DAKOTA DUNES, SOUTH DAKOTA (KCAU) – Many former student-athletes from Nebraska are remembered for their time in sports, but what so few realize are the medical struggles these greats experience once their careers are over. That’s where the Nebraska Greats Foundation comes into play, and the non-profit organization continues to raise awareness with the Nebraska Greats Golf Classic event this afternoon at the Dakota Dunes Country Club.
“There’s a lot of foundations out there, but this one I’ve really seen where it’s impacted and changed lives in a big way,” NGF Board Member and 2001 Heisman Trophy winner Eric Crouch said.
50 percent of athletes experience some form of chronic injury from their playing days, while 55 percent report at least one, unaffordable medical bill. But the Nebraska Greats Foundation helps to lessen the burden.
“They have families, they have bills from this former athlete… We take care of those bills,” Nebraska Greats Foundation founder Jerry Murtaugh said. “I do not want the families going through this.”
Going on it’s 16th year, the Nebraska Greats Foundation’s mission is to assist any letter-winner from the 16, 4-year based Nebraska colleges and universities. Meanwhile, Husker Heisman winners were in attendance, and have played a part in the impact.
“It’s been life changing… life saving I should say because it has been beneficial enough to save different athletes lives,” NGF member and 1972 Heisman Trophy winner Johnny Rodgers said.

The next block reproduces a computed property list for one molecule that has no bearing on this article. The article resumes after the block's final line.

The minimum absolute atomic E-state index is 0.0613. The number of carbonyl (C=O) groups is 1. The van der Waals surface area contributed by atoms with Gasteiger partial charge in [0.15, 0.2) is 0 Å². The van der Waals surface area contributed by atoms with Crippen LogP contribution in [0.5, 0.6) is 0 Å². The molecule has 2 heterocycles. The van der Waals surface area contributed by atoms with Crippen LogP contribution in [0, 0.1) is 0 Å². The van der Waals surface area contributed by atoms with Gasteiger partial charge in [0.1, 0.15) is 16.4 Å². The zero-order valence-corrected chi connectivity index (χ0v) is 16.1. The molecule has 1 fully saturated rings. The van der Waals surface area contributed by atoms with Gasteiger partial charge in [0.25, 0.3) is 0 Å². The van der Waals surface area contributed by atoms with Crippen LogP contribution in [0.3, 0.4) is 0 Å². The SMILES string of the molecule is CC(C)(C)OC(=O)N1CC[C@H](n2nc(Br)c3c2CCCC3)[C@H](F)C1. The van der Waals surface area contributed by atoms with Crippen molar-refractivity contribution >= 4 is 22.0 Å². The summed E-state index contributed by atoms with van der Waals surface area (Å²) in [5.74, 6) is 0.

“I’m really happy with where we’ve come and where we’re at today in terms of the stability of the foundation and the people that we’re helping,” Crouch said.
In spite of all the lives they’ve affected though, the foundation’s mission is far from over and continue to keep the door open for all struggling former athletes to help them get back on their feet.
“It’s not even really about sports,” Crouch said. “It’s about the relationships and the commonalities that we have with one another, and just… letting your heart out there to help people.”
And with the organization’s numbers rising, they hope to see other Nebraskans join the fight to change a life, one athlete at a time.
“Anything you can do by yourself ain’t big enough,” Rodgers said. “Teamwork makes the dream work. You don’t win national champs by yourself, you don’t win Heisman trophies by yourself, and you don’t build great foundations for your communities by yourself.”
“I think once people get to know who we are, what we’re doing, the lives that we’ve changed, I think they’re gonna jump on board,” Crouch said.
The foundation is always welcoming donations and encourages any former student athlete to apply for help if they are struggling medically.